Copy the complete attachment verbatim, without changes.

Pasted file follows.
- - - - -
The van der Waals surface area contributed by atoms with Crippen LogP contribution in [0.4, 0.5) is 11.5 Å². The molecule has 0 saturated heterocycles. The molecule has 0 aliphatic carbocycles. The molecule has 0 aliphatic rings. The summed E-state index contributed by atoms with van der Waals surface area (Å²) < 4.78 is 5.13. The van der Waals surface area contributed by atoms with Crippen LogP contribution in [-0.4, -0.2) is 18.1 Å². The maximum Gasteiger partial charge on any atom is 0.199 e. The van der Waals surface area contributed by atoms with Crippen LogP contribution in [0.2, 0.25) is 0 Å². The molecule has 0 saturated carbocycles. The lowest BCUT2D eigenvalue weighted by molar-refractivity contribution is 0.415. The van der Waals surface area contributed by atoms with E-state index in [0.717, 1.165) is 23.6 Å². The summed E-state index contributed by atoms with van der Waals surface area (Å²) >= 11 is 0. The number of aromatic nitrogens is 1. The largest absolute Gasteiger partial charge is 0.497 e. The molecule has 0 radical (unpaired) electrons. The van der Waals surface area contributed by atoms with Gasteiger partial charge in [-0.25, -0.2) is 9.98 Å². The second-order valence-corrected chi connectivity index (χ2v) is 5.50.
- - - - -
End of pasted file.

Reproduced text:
The van der Waals surface area contributed by atoms with Crippen LogP contribution in [0.4, 0.5) is 11.5 Å². The molecule has 0 saturated heterocycles. The molecule has 0 aliphatic carbocycles. The molecule has 0 aliphatic rings. The summed E-state index contributed by atoms with van der Waals surface area (Å²) < 4.78 is 5.13. The van der Waals surface area contributed by atoms with Crippen LogP contribution in [-0.4, -0.2) is 18.1 Å². The maximum Gasteiger partial charge on any atom is 0.199 e. The van der Waals surface area contributed by atoms with Crippen LogP contribution in [0.2, 0.25) is 0 Å². The molecule has 0 saturated carbocycles. The lowest BCUT2D eigenvalue weighted by molar-refractivity contribution is 0.415. The van der Waals surface area contributed by atoms with E-state index in [0.717, 1.165) is 23.6 Å². The summed E-state index contributed by atoms with van der Waals surface area (Å²) >= 11 is 0. The number of aromatic nitrogens is 1. The largest absolute Gasteiger partial charge is 0.497 e. The molecule has 0 radical (unpaired) electrons. The van der Waals surface area contributed by atoms with Gasteiger partial charge in [-0.25, -0.2) is 9.98 Å². The second-order valence-corrected chi connectivity index (χ2v) is 5.50.